Here’s an interesting debate that I would love to see played out in Florida.
In their desire to save lives and improve health, some communities elsewhere have raised to 21 the minimum age for anyone to buy tobacco. It’s led to a reduction in teenage smoking, although some folks worry that it’s another case of the Nanny State run amok.
Tobacco is one of those slippery slopes that can be tricky to navigate for liberals and conservatives alike.
Conservatives want to let folks smoke if they wish — provided we don’t have to pay for their almost-inevitable medical bills. And liberals want to protect us from ourselves, second-hand smoke and other people’s health care costs, and so what if you lose a bit of personal freedom to do something stupid.
Imagine if tobacco had just been created in 2014 and people were about to begin smoking. Today’s scientists would have soon detected the poisonous effects and called for a ban on tobacco, and most Americans would readily agree to bar a product that, as they say, kills you when used legally.
But the cow is out of the barn on that issue, and about 19.3 percent of adult Floridians today use tobacco, according to worldlifeexpectancy.com, which has a state-by-state comparison.
Kentucky is the weediest of all states, with 29 percent smokers, while Utah is a mere 11.8 percent.
Of course, Utah has issues of its own, what with its attitudes toward social issues. We now know that the beard is officially dead among hipsters; Brigham Young University is considering a rule change that would allow its students to wear beards.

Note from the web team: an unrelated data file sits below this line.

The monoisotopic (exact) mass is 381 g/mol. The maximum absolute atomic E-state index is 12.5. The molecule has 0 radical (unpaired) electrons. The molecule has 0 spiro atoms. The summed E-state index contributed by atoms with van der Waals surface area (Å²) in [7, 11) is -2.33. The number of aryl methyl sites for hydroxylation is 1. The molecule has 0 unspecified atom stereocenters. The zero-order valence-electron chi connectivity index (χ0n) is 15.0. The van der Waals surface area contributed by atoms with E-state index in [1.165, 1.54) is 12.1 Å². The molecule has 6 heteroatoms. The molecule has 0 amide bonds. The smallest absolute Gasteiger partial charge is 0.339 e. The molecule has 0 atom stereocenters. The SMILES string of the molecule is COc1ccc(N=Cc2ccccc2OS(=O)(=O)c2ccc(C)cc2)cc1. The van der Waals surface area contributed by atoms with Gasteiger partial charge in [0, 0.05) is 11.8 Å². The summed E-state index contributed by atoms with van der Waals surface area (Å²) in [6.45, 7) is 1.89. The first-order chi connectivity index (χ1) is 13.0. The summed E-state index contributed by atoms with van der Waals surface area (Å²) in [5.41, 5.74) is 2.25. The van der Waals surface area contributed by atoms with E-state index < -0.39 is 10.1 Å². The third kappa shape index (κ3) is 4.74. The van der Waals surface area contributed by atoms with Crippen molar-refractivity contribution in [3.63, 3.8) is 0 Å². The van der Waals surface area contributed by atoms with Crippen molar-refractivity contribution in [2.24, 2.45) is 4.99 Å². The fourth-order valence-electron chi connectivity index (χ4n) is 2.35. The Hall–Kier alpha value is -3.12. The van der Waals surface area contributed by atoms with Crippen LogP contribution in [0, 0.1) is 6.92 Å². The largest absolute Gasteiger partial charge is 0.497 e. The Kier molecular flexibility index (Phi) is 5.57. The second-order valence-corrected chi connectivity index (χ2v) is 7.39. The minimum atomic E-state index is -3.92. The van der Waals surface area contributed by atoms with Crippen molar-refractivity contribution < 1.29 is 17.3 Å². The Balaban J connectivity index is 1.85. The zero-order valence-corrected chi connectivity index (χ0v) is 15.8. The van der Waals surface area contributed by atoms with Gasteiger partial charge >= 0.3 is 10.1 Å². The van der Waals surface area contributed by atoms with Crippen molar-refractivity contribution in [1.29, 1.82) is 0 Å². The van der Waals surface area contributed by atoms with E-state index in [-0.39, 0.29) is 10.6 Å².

Beards, but not mustaches, have been banned on campus since the 1970s lest people think BYU was one of those radical hippie college campuses where students protested against war and in favor of equal rights for women and minorities and other craziness.
There are many good reasons to raise the age to 21 for people to buy cigarettes. It’s a legitimate health issue. Remember the wave of teen drunkenness that swept states when they lowered the drinking age to 18, only to raise it back to 21? Many young people aren’t any better equipped to handle cigarettes than they handle alcohol.
It would force communities to debate health issues and focus on a behavior that costs society many billions of dollars each year. Figure out the cost of a pack-a-day habit from age 18 to age 55, for example, and you will be amazed how much more wealth a nonsmoker enjoys than smoker. A pack was $7.13 today at my local Circle K.
Even if communities don’t care about health, they should care about the dollars and cents of smoking. In the Greater Pensacola area alone (Escambia and Santa Rosa counties), there are more than 98,000 smokers. The cost to employers from those employed smokers exceeds $490 million in the two counties each year, according to Partnership for a Healthy Community, which is leading a tobacco-cessation effort.
That’s a lot of money going up in smoke.
Mark O’Brien is a writer in Pensacola. Column courtesy of Context Florida.